By William M. Symmes and Amy M. Mensik, Witherspoon Kelley
On January 11, 2016, the Spokane City Council passed an ordinance requiring employers to provide employees "earned" (i.e., paid) sick and safe leave (ESSL). Spokane, Washington is the latest city in an increasing number of cities, counties, and states across the U.S. to mandate paid sick and safe leave. A copy of the ESSL ordinance as passed by the city council on January 11, 2016 is available here. The ESSL ordinance now goes to the mayor for approval; however, it is anticipated that this ordinance will go into effect as the city council has enough votes to override a mayoral veto, if any. [Update 1/25/16: As expected, the mayor vetoed the ESSL ordinance on January 22; however, the city council overrode that veto on January 25, setting the stage for the ordinance to take effect as passed.]
As written and passed by city council, the Spokane ESSL ordinance is slated to take effect January 1, 2017. But employers should start thinking now about how the law may affect their policies and practices. Witherspoon Kelley labor and employment law attorneys will be conducting a complimentary webinar in the near future to assist HR professionals ensure that their organization is compliant with the law. The webinar will also provide insight and recommendations on areas where the ESSL ordinance is potentially unclear. More details, including the exact date, time, and registration details for the webinar will follow.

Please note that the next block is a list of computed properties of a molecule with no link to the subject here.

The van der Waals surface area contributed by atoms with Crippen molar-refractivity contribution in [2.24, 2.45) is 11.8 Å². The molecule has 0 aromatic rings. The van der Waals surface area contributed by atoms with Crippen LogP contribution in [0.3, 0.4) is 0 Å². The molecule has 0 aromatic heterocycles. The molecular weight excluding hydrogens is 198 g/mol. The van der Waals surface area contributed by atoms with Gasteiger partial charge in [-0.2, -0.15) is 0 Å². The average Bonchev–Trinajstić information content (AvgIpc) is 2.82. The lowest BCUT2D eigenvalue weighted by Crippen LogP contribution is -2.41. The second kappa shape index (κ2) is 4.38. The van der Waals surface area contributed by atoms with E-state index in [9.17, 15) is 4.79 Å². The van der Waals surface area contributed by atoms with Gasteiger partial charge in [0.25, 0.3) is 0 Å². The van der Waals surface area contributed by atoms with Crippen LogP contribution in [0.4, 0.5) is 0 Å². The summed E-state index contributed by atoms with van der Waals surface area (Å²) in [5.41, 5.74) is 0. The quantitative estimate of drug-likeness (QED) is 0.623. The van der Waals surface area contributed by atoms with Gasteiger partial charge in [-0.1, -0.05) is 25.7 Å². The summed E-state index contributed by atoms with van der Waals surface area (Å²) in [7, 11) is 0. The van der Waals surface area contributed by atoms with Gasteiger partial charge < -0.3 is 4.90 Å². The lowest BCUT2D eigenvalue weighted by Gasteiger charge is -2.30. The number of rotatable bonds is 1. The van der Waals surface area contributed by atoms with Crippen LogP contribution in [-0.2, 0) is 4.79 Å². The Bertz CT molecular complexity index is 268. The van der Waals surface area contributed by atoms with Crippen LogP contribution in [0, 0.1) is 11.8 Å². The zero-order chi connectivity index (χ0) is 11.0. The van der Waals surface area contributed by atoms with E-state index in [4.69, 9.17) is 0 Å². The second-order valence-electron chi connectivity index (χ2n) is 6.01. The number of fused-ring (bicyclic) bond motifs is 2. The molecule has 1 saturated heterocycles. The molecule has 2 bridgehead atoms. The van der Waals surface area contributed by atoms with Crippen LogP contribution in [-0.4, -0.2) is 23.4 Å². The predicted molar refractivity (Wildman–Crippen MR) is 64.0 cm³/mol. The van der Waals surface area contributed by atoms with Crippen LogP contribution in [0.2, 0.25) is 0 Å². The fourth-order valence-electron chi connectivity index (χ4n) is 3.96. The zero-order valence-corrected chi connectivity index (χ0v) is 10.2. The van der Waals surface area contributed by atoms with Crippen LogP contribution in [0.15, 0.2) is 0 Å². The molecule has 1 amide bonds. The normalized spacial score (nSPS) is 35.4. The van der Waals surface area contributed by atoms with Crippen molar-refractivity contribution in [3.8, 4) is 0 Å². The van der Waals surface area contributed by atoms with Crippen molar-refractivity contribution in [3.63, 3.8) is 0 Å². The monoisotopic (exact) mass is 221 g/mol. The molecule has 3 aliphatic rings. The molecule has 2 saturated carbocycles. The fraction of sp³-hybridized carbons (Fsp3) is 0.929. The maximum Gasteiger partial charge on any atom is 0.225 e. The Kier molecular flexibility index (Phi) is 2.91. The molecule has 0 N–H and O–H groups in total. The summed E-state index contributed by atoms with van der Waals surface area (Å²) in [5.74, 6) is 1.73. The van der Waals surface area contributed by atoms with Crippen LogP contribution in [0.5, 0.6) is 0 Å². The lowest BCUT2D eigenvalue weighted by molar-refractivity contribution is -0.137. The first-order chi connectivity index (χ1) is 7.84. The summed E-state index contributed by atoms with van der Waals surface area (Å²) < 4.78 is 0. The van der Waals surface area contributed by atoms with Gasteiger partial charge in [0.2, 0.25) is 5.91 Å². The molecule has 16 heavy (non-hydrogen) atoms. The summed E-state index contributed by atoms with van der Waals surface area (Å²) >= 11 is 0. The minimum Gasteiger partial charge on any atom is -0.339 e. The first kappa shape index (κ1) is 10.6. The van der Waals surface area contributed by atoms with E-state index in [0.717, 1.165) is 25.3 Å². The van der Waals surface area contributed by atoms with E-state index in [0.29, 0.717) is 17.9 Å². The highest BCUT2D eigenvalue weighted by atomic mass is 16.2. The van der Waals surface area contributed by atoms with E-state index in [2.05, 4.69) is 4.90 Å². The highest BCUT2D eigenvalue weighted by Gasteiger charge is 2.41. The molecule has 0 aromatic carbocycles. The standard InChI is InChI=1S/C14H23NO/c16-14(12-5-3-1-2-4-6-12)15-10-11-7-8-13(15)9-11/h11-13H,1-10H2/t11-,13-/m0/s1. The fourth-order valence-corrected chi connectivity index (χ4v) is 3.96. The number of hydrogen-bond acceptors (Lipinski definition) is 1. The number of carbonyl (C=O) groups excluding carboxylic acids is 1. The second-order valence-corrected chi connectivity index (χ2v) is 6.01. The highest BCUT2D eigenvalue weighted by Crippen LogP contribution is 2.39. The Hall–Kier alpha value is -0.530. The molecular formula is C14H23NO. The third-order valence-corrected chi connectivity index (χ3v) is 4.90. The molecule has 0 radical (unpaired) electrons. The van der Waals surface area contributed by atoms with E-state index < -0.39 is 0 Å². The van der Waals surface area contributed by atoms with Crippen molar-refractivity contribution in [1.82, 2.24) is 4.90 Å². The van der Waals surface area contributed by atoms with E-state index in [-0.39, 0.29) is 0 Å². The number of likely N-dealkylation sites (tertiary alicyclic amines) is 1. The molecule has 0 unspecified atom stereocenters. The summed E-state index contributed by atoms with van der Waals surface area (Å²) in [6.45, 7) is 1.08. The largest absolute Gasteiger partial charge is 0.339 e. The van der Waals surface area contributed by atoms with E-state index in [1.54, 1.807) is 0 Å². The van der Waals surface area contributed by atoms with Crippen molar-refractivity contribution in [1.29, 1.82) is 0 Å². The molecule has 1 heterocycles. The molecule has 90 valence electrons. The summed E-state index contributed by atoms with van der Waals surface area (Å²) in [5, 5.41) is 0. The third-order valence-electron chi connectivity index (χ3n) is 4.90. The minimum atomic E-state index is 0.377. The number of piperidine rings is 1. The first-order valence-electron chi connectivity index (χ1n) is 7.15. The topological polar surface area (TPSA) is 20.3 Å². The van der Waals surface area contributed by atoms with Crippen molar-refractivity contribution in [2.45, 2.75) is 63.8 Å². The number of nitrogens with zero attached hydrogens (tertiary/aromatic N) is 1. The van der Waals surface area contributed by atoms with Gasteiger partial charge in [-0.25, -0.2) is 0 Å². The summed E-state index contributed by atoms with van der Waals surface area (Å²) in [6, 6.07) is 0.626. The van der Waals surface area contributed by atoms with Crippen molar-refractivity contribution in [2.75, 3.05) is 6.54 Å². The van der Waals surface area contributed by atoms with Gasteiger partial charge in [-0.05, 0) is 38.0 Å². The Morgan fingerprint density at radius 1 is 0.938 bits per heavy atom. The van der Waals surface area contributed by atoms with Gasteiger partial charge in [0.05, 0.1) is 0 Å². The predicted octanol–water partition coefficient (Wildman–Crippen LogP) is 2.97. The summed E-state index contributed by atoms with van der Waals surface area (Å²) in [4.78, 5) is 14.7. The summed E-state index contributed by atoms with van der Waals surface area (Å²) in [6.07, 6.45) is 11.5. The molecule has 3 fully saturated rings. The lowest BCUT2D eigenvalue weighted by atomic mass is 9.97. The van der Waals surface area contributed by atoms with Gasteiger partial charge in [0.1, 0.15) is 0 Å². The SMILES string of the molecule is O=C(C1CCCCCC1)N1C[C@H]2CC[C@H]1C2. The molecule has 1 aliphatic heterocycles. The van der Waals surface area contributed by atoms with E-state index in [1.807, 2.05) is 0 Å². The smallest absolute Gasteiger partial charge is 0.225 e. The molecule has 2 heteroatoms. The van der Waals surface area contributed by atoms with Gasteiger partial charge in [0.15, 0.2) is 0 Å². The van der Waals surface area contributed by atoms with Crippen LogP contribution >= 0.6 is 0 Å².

In the meantime, here is a summary of the ESSL law as passed by the Spokane City Council and some potential implications:
What Are the Basics of Spokane's ESSL Law?
As passed by the city council, Spokane's ESSL ordinance applies to all private employers (including non-profits) in the city of Spokane who employ at least one employee within the city. With few exceptions, all employees who perform their work in Spokane for an employer in Spokane are covered by the law, including full-time, part-time, and "temporary" workers. Employees who only occasionally enter the city for work for a covered employer are only covered once they physically work more than 240 hours within the city in a year.
Employees are entitled to accrue at least one (1) hour of ESSL for every 30 hours worked. Employees start accruing ESSL from their first day of employment (or once an out-of-city employee reaches 240 hours work within the city). Although accrual starts immediately, employers can require employees to wait no more than 90 days after the start of employment to use accrued ESSL.
Per the ordinance as passed, the amount of accrued leave an employee may use per year depends on employer size. For employers with 10 or more employees, employees must be able to use at least 40 hours (5 days) of ESSL per year. Employees of employers with fewer than 10 employees may use at least 24 hours (3 days) of ESSL per year. Employers must also permit employees to carry over at least 24 hours of accrued but unused ESSL to the next year. Employees must be compensated for ESSL use at their regular rate of pay and benefits. The ordinance does not require employers to "cash out" accrued but unused ESSL upon the employee's separation or otherwise.